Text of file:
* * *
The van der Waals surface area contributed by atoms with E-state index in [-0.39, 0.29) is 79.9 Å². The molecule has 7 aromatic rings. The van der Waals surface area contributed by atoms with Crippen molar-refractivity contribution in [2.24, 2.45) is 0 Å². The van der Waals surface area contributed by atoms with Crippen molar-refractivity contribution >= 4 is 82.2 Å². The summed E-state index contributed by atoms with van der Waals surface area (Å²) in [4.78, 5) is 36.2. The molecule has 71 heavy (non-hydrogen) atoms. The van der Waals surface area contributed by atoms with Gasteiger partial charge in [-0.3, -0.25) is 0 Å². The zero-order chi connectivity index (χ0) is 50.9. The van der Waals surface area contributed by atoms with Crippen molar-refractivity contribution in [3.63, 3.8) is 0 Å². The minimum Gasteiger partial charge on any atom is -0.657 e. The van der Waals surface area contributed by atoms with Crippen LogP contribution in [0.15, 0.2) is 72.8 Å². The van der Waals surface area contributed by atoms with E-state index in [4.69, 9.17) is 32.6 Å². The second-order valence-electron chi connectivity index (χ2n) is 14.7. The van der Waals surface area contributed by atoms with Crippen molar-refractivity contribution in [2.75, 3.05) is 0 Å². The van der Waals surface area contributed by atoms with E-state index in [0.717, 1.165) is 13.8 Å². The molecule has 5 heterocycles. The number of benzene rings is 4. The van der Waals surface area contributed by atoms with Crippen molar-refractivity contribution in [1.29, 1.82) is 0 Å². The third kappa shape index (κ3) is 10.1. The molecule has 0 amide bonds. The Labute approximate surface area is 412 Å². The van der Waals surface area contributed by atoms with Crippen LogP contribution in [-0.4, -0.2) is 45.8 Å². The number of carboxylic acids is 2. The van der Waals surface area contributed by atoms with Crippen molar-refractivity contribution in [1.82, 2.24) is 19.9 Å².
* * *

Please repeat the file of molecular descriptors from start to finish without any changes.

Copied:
The van der Waals surface area contributed by atoms with E-state index in [-0.39, 0.29) is 79.9 Å². The molecule has 7 aromatic rings. The van der Waals surface area contributed by atoms with Crippen molar-refractivity contribution in [2.24, 2.45) is 0 Å². The van der Waals surface area contributed by atoms with Crippen molar-refractivity contribution >= 4 is 82.2 Å². The summed E-state index contributed by atoms with van der Waals surface area (Å²) in [4.78, 5) is 36.2. The molecule has 71 heavy (non-hydrogen) atoms. The van der Waals surface area contributed by atoms with Gasteiger partial charge in [-0.3, -0.25) is 0 Å². The zero-order chi connectivity index (χ0) is 50.9. The van der Waals surface area contributed by atoms with Crippen molar-refractivity contribution in [3.63, 3.8) is 0 Å². The minimum Gasteiger partial charge on any atom is -0.657 e. The van der Waals surface area contributed by atoms with Crippen LogP contribution in [0.15, 0.2) is 72.8 Å². The van der Waals surface area contributed by atoms with E-state index in [4.69, 9.17) is 32.6 Å². The second-order valence-electron chi connectivity index (χ2n) is 14.7. The van der Waals surface area contributed by atoms with Crippen molar-refractivity contribution in [2.75, 3.05) is 0 Å². The van der Waals surface area contributed by atoms with E-state index in [0.717, 1.165) is 13.8 Å². The molecule has 5 heterocycles. The number of benzene rings is 4. The van der Waals surface area contributed by atoms with Crippen molar-refractivity contribution in [1.29, 1.82) is 0 Å². The third kappa shape index (κ3) is 10.1. The molecule has 0 amide bonds. The Labute approximate surface area is 412 Å². The van der Waals surface area contributed by atoms with Crippen LogP contribution in [-0.4, -0.2) is 45.8 Å². The number of carboxylic acids is 2. The van der Waals surface area contributed by atoms with Crippen molar-refractivity contribution in [1.82, 2.24) is 19.9 Å².